News coverage: Foodlink Curbside Market coming to county DHS offices on Westfall Rd. (WHEC)

“By regularly hosting Foodlink’s mobile market at our central DHS campus, we can help make fresh, healthy, affordable foods accessible to local families who need it most,” Monre County Executive Cheryl Dinolfo said in a statement.

The county and several Foodlink staff members made the announcement at the DHS campus on Sept. 20 in conjunction with Hunger Action Month. 

Officials from Monroe County join Foodlink employees Sept. 20 for a Hunger Action Month photo at the Department of Human Services on Westfall Road.

Curbside customers who frequent the Curbside Market are not only eating healthier, they’re stretching their food budgets through the Double Up Food Bucks program. For every dollar spent (up to $10) at the market, customers will get an extra dollar in return to purchase more fresh produce.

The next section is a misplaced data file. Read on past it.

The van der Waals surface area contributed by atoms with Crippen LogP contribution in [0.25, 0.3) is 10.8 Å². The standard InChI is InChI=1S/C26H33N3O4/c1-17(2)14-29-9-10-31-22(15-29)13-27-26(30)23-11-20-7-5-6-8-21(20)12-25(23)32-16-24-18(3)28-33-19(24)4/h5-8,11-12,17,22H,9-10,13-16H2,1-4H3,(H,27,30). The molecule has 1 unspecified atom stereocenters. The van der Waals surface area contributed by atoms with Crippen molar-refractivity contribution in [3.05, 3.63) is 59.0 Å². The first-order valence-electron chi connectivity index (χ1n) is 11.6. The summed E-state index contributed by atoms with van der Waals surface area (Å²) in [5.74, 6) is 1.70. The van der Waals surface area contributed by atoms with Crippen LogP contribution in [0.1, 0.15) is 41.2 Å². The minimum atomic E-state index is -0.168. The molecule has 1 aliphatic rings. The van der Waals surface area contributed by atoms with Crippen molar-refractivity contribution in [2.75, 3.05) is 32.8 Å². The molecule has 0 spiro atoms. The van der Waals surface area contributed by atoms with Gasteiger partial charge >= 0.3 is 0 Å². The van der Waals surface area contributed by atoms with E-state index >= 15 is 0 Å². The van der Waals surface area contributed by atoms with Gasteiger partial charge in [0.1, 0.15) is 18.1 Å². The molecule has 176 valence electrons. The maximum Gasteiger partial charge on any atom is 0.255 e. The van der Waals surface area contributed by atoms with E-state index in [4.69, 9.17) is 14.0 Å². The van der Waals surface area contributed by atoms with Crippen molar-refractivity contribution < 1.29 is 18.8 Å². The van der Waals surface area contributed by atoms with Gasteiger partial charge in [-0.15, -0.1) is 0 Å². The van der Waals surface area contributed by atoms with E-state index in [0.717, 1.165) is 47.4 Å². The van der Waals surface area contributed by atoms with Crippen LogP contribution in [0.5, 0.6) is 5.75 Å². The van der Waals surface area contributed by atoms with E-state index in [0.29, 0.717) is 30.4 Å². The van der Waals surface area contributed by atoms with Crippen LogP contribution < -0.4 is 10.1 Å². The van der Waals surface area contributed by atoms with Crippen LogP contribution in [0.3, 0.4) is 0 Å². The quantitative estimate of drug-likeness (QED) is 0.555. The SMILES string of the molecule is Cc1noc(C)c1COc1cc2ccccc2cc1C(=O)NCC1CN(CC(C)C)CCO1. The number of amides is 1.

“Your health is everything,” Dinolfo said Wednesday. “Health is the foundation — the key to success in this community. We want to make sure that when our kids go to school, they’re not hungry. That when our families come home, there’s food on the table. We want to make sure that our families have the ability to put their best foot forward, and having fresh, healthy food is certainly a key component to that. We can’t do this alone, and we have to make sure that we identify great community partners, like Foodlink, to get the job done.”

Foodlink and Monroe County are working out the logistics of the optimal day and time to host the program, and the partnership will be up and running this fall. 


Curbside Market Manager Flo Clemmons shows Monroe County Executive Cheryl Dinolfo the newest vehicle in the fleet.

Foodlink, Excellus celebrate partnership at Lexington Ave. Urban Farm

Mitch Gruber, Chief Progams Officer at Foodlink, gives an interview at the Lexington Avenue Urban Farm on Sept. 8, 2017.

On Sept. 8, Foodlink and Excellus BlueCross BlueShield celebrated a growing partnership focused on improving food access and health outcomes in the Rochester region.

Excellus and Foodlink hosted a press event at the Lexington Avenue Urban Farm, which will soon be the site of a new, natural play space. Construction will start soon on the area, which received funding through the 2017 Excellus Community Health Awards.